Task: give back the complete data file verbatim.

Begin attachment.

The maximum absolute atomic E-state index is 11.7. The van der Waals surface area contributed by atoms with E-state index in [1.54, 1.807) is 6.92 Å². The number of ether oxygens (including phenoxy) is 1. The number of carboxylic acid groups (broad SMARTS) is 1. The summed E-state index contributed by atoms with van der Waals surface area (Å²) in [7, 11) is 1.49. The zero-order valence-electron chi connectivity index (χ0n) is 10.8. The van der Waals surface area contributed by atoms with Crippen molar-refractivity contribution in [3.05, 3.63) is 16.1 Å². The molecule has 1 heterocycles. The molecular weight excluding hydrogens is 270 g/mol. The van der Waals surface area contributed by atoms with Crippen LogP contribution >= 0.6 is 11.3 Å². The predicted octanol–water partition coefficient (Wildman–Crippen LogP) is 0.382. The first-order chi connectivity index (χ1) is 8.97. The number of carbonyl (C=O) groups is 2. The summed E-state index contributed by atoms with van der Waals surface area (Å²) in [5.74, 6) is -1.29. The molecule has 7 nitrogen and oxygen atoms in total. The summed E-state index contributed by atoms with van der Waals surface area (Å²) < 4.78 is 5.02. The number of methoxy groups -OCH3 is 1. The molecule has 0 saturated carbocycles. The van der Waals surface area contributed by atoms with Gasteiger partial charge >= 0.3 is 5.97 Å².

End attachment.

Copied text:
The maximum absolute atomic E-state index is 11.7. The van der Waals surface area contributed by atoms with E-state index in [1.54, 1.807) is 6.92 Å². The number of ether oxygens (including phenoxy) is 1. The number of carboxylic acid groups (broad SMARTS) is 1. The summed E-state index contributed by atoms with van der Waals surface area (Å²) in [7, 11) is 1.49. The zero-order valence-electron chi connectivity index (χ0n) is 10.8. The van der Waals surface area contributed by atoms with Crippen molar-refractivity contribution in [3.05, 3.63) is 16.1 Å². The molecule has 1 heterocycles. The molecular weight excluding hydrogens is 270 g/mol. The van der Waals surface area contributed by atoms with Crippen LogP contribution >= 0.6 is 11.3 Å². The predicted octanol–water partition coefficient (Wildman–Crippen LogP) is 0.382. The first-order chi connectivity index (χ1) is 8.97. The number of carbonyl (C=O) groups is 2. The summed E-state index contributed by atoms with van der Waals surface area (Å²) in [5.74, 6) is -1.29. The molecule has 7 nitrogen and oxygen atoms in total. The summed E-state index contributed by atoms with van der Waals surface area (Å²) < 4.78 is 5.02. The number of methoxy groups -OCH3 is 1. The molecule has 0 saturated carbocycles. The van der Waals surface area contributed by atoms with Gasteiger partial charge >= 0.3 is 5.97 Å².